Chunky lead guitar leads off a funky folky soulful marriage of styles on multi-instrumentalist Sammy Duke’s first full-length album Terminus collection. On first listen, I’m reminded of the voice of the late, and wonderfully eccentric songwriter Hirth Martinez (Hirth From Earth) – produced by The Band’s Robbie Robertson for Warner Bros. from the ’70s. Hirth had a deep vocal approach and his unique songwriting was quite a trip.
Track one “Pressure,” is nothing you haven’t heard before, but Sammy assembles all the elements in the correct order and his personality shines through the performance. It’s one thing to play with a funky guitar lick, but to keep it anchored in a folk tradition? To be able to add soul to the mix? This is what makes Duke’s showcase interesting.
By track two “Save It,” Sammy continues even better with a crisp acoustic guitar sound that accompanies his soulful vocals and Joe Cocker and Michael Jackson recipe to shape his intriguing soundscape. Though this is not the music I regularly listen to I do like this effort. It’s a little more commercial in flavor and may appeal to a particular audience. The way a sharp cheese appeals to certain palates.
Acoustic guitar opens “Storm,” and maybe Sammy needs to work on some more original compelling titles for his songs. For some reason, one-word titles to my eyes seem to suggest no real thought behind the part of the song the audience is introduced to first and sells a song. Or at least interest in listening. The song itself is better than the title.
The acoustic picking is relentless, the bass and drums have a nice bottom and Sammy remains in a well-fitted sincere soulful voice. Sammy Duke plays virtually every instrument on this album save a few specialties items. This gets rollicking as it proceeds – but maybe it takes just a little too long to get its message across. The guitar is clear and well played but it is repetitious and to unadorned musical ears can become taxing. Solution? Just slip in something else musical between the notes to balance the guitar. The song has meat on its bones and you can tell Duke has something to say. Toward the conclusion is when the song really starts to pay off. A galloping drum beat by Stephen Gombac is thunderously aligned with the acoustic – but, something does need to be added – maybe just a pinch of salt.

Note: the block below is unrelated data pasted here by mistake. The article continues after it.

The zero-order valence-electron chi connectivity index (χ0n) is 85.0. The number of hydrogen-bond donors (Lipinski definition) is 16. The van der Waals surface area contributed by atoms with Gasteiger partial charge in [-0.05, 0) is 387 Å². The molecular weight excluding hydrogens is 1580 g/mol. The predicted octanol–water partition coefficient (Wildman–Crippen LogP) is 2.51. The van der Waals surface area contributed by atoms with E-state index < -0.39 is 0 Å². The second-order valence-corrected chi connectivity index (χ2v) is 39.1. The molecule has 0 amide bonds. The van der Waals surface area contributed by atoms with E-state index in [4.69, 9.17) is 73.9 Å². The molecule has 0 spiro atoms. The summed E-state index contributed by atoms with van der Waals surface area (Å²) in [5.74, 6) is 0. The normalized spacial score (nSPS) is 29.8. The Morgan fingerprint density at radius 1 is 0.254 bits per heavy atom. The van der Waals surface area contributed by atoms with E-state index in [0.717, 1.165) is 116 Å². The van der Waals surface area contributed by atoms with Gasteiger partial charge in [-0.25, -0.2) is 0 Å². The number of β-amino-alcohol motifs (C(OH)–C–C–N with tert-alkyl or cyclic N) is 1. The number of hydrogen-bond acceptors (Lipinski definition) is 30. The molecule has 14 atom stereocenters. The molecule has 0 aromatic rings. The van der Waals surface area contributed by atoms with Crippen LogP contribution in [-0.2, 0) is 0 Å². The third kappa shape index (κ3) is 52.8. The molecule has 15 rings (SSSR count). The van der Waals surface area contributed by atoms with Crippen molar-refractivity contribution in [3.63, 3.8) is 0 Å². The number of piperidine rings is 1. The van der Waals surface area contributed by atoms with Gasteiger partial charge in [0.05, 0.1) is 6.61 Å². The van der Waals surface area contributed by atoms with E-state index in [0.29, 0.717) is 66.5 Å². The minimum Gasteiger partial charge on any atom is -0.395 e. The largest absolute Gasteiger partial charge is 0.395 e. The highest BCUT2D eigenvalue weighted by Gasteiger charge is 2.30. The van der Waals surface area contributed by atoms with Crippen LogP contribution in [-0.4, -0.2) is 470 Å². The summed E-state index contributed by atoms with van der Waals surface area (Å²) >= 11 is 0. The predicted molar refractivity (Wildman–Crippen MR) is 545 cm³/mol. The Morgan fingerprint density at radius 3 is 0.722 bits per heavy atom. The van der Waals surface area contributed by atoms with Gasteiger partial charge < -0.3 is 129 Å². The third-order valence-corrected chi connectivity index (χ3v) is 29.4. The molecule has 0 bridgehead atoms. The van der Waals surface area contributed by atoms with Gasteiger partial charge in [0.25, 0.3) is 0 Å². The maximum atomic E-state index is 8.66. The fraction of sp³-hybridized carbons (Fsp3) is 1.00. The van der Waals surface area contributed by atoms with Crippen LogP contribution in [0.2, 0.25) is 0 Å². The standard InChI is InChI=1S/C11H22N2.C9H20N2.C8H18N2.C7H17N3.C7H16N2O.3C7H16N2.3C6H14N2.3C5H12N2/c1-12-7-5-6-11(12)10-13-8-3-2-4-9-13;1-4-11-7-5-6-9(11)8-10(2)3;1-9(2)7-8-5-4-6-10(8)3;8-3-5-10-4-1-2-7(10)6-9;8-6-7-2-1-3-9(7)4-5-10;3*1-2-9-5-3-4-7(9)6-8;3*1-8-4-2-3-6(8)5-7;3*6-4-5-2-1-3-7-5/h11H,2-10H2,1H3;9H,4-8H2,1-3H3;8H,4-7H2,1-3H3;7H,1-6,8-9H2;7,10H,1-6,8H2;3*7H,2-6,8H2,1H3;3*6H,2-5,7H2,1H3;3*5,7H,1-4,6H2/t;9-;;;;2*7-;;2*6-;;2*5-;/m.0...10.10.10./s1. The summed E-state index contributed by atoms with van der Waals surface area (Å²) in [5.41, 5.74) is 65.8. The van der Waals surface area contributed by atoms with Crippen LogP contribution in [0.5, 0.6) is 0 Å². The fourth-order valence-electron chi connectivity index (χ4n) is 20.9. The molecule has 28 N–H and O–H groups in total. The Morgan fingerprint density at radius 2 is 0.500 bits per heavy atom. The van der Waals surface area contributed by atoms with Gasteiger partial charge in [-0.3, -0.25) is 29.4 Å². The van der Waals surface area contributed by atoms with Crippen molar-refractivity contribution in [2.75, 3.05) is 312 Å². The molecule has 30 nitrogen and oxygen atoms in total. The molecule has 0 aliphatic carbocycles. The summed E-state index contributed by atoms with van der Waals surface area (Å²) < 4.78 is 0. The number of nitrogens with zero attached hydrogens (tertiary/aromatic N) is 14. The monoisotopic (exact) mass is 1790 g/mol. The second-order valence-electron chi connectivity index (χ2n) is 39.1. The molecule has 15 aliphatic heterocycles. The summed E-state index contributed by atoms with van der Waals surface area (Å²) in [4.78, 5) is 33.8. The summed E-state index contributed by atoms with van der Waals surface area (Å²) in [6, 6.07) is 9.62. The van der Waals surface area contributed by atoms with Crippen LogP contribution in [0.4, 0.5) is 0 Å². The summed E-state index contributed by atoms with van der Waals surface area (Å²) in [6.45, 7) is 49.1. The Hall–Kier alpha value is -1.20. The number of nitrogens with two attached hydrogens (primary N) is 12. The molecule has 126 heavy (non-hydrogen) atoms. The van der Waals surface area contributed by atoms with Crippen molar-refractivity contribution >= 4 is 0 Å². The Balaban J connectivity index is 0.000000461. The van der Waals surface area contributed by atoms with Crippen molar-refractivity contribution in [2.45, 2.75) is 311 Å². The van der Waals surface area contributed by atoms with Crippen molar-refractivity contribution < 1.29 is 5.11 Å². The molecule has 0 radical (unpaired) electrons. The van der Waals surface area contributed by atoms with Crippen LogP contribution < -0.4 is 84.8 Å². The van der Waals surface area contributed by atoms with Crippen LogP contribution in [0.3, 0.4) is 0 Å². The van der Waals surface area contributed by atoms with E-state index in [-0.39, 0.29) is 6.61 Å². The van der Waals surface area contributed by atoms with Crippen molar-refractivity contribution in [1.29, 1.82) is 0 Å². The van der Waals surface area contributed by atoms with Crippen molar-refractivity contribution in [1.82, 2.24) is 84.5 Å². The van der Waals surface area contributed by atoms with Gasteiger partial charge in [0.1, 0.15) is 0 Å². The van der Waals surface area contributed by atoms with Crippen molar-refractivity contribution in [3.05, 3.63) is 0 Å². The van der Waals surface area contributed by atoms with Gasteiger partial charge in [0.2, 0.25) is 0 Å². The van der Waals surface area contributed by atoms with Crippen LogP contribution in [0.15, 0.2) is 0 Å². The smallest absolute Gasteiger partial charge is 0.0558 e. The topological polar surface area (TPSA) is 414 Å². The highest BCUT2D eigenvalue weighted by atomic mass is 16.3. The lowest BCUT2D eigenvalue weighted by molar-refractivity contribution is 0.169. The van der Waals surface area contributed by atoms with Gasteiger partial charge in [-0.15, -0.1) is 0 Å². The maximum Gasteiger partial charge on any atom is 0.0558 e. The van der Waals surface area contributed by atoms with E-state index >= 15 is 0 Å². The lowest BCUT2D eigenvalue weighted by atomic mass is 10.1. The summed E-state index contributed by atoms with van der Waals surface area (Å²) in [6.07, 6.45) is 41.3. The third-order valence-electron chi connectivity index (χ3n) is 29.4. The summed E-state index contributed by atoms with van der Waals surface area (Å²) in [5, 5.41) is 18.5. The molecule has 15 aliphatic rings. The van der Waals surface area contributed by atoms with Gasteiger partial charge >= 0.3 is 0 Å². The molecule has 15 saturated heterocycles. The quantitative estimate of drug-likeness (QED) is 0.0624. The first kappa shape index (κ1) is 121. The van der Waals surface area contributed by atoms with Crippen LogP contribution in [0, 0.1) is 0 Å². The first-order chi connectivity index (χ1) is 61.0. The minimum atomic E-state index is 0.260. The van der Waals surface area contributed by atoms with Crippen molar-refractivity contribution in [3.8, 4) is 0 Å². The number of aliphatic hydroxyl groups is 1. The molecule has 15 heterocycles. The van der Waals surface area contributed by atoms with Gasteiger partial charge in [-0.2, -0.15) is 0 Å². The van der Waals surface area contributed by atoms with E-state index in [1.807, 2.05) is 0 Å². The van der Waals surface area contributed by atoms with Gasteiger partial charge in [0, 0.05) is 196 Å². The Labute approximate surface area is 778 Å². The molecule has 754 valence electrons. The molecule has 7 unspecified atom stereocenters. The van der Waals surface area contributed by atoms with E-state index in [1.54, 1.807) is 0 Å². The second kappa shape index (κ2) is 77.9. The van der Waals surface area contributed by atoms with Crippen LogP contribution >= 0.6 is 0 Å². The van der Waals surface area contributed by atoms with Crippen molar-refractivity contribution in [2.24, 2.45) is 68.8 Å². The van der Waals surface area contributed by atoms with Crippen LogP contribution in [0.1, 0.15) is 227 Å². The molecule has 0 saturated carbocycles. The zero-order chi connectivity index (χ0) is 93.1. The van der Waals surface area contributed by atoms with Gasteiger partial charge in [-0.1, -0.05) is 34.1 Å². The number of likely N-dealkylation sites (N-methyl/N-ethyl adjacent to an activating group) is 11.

Another one-word title – “Perfection,” starts with more acoustic guitar but these lyrics need to have their clichés stripped away. Too much rhyme. Duke may play 13-instruments, but his lyrical abilities are limited. Why do I say this? Because on the surface you can hear the potential of the melodies – crying for substance. Think about the word “perfection,” and you should ask yourself “what is perfection? Does everything have to be perfect? What is perfect and what is not? Why does imperfection even matter? Is there a perfection that I do not see? Is perfection necessary to be happy?” But Sammy sings a beautiful song and doesn’t really answer any of those questions.
Sometimes one needs to pick a subject and think – what would Leonard Cohen write? What would Tom Waits say? What would Shane McGowan (The Pogues) do? Would they use those words I chose in my song? Probably not, because these writers stay away as much as possible from clichés.
A return to a jazzier funk and another one-word song title: “Sympathy.” A little better with the vocals – nice inflections and pacing. It’s got a jazz flavor but is filled with that old school rhythm and blues approach made famous by Sam Cooke and Ray Charles decades ago. I like how Sammy pronounces the words too. This is superior. Not a stunning effort but there are moments throughout that are splendid. Nice backup vocals could have been used a little more generously. Sammy Duke does show his teeth in a smoky jazz atmosphere. His diversification can’t be questioned and he uses his skills deliberately but not in a showboating manner. He knows the gruff vocal works well, but he injects little falsetto notes that embellish the tune nicely.